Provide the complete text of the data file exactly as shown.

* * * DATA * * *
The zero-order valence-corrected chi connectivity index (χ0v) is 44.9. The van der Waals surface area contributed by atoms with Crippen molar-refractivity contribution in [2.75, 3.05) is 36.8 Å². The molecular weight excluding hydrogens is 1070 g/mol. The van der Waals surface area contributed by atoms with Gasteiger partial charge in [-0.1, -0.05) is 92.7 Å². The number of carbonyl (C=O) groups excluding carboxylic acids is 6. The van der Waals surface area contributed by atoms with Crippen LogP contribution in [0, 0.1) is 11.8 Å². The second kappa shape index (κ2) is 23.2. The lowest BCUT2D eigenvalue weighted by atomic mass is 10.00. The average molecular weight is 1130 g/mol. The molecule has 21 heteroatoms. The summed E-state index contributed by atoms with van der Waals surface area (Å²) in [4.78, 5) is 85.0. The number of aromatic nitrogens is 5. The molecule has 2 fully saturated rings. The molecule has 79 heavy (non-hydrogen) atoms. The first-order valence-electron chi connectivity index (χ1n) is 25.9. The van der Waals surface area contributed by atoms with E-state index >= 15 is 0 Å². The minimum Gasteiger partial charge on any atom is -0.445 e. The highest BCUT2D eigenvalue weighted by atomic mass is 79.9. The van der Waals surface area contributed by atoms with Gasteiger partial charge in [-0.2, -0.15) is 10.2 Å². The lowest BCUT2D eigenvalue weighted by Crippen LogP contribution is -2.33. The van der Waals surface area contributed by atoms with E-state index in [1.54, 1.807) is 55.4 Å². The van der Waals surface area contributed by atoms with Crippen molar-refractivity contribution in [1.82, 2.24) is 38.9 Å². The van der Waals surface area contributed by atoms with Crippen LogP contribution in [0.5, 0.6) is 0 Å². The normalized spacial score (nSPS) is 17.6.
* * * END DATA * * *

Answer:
The zero-order valence-corrected chi connectivity index (χ0v) is 44.9. The van der Waals surface area contributed by atoms with Crippen molar-refractivity contribution in [2.75, 3.05) is 36.8 Å². The molecular weight excluding hydrogens is 1070 g/mol. The van der Waals surface area contributed by atoms with Gasteiger partial charge in [-0.1, -0.05) is 92.7 Å². The number of carbonyl (C=O) groups excluding carboxylic acids is 6. The van der Waals surface area contributed by atoms with Crippen LogP contribution in [0, 0.1) is 11.8 Å². The second kappa shape index (κ2) is 23.2. The lowest BCUT2D eigenvalue weighted by atomic mass is 10.00. The average molecular weight is 1130 g/mol. The molecule has 21 heteroatoms. The summed E-state index contributed by atoms with van der Waals surface area (Å²) in [4.78, 5) is 85.0. The number of aromatic nitrogens is 5. The molecule has 2 fully saturated rings. The molecule has 79 heavy (non-hydrogen) atoms. The first-order valence-electron chi connectivity index (χ1n) is 25.9. The van der Waals surface area contributed by atoms with E-state index >= 15 is 0 Å². The minimum Gasteiger partial charge on any atom is -0.445 e. The highest BCUT2D eigenvalue weighted by atomic mass is 79.9. The van der Waals surface area contributed by atoms with Gasteiger partial charge in [-0.2, -0.15) is 10.2 Å². The lowest BCUT2D eigenvalue weighted by Crippen LogP contribution is -2.33. The van der Waals surface area contributed by atoms with E-state index in [1.54, 1.807) is 55.4 Å². The van der Waals surface area contributed by atoms with Crippen molar-refractivity contribution in [1.82, 2.24) is 38.9 Å². The van der Waals surface area contributed by atoms with Crippen LogP contribution in [0.5, 0.6) is 0 Å². The normalized spacial score (nSPS) is 17.6.